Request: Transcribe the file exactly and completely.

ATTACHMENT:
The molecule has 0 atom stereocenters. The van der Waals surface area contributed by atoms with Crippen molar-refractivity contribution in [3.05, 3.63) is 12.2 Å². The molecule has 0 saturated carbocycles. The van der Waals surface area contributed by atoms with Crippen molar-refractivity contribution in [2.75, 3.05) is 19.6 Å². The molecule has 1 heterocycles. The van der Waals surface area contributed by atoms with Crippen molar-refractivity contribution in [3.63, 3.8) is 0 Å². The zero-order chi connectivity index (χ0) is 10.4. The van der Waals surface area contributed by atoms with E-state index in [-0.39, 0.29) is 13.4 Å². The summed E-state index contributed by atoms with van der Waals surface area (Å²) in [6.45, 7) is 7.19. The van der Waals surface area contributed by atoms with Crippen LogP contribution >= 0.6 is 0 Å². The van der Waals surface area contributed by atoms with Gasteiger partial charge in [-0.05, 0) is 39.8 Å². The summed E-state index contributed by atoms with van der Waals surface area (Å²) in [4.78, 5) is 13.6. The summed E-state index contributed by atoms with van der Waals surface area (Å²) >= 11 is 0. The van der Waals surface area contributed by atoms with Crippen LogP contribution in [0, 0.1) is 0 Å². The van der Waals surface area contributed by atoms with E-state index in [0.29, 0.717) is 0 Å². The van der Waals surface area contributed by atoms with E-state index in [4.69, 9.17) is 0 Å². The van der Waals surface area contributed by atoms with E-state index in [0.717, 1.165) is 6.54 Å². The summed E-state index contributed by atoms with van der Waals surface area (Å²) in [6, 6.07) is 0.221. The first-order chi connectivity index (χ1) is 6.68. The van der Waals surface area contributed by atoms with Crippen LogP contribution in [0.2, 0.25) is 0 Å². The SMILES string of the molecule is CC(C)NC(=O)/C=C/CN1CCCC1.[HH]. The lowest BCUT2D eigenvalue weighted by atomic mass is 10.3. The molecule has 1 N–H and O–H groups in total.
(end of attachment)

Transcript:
The molecule has 0 atom stereocenters. The van der Waals surface area contributed by atoms with Crippen molar-refractivity contribution in [3.05, 3.63) is 12.2 Å². The molecule has 0 saturated carbocycles. The van der Waals surface area contributed by atoms with Crippen molar-refractivity contribution in [2.75, 3.05) is 19.6 Å². The molecule has 1 heterocycles. The van der Waals surface area contributed by atoms with Crippen molar-refractivity contribution in [3.63, 3.8) is 0 Å². The zero-order chi connectivity index (χ0) is 10.4. The van der Waals surface area contributed by atoms with E-state index in [-0.39, 0.29) is 13.4 Å². The summed E-state index contributed by atoms with van der Waals surface area (Å²) in [6.45, 7) is 7.19. The van der Waals surface area contributed by atoms with Crippen LogP contribution >= 0.6 is 0 Å². The van der Waals surface area contributed by atoms with Gasteiger partial charge in [-0.05, 0) is 39.8 Å². The summed E-state index contributed by atoms with van der Waals surface area (Å²) in [4.78, 5) is 13.6. The summed E-state index contributed by atoms with van der Waals surface area (Å²) >= 11 is 0. The van der Waals surface area contributed by atoms with Crippen LogP contribution in [0, 0.1) is 0 Å². The van der Waals surface area contributed by atoms with E-state index in [0.29, 0.717) is 0 Å². The van der Waals surface area contributed by atoms with E-state index in [4.69, 9.17) is 0 Å². The van der Waals surface area contributed by atoms with E-state index in [0.717, 1.165) is 6.54 Å². The summed E-state index contributed by atoms with van der Waals surface area (Å²) in [6, 6.07) is 0.221. The first-order chi connectivity index (χ1) is 6.68. The van der Waals surface area contributed by atoms with Crippen LogP contribution in [0.2, 0.25) is 0 Å². The SMILES string of the molecule is CC(C)NC(=O)/C=C/CN1CCCC1.[HH]. The lowest BCUT2D eigenvalue weighted by atomic mass is 10.3. The molecule has 1 N–H and O–H groups in total.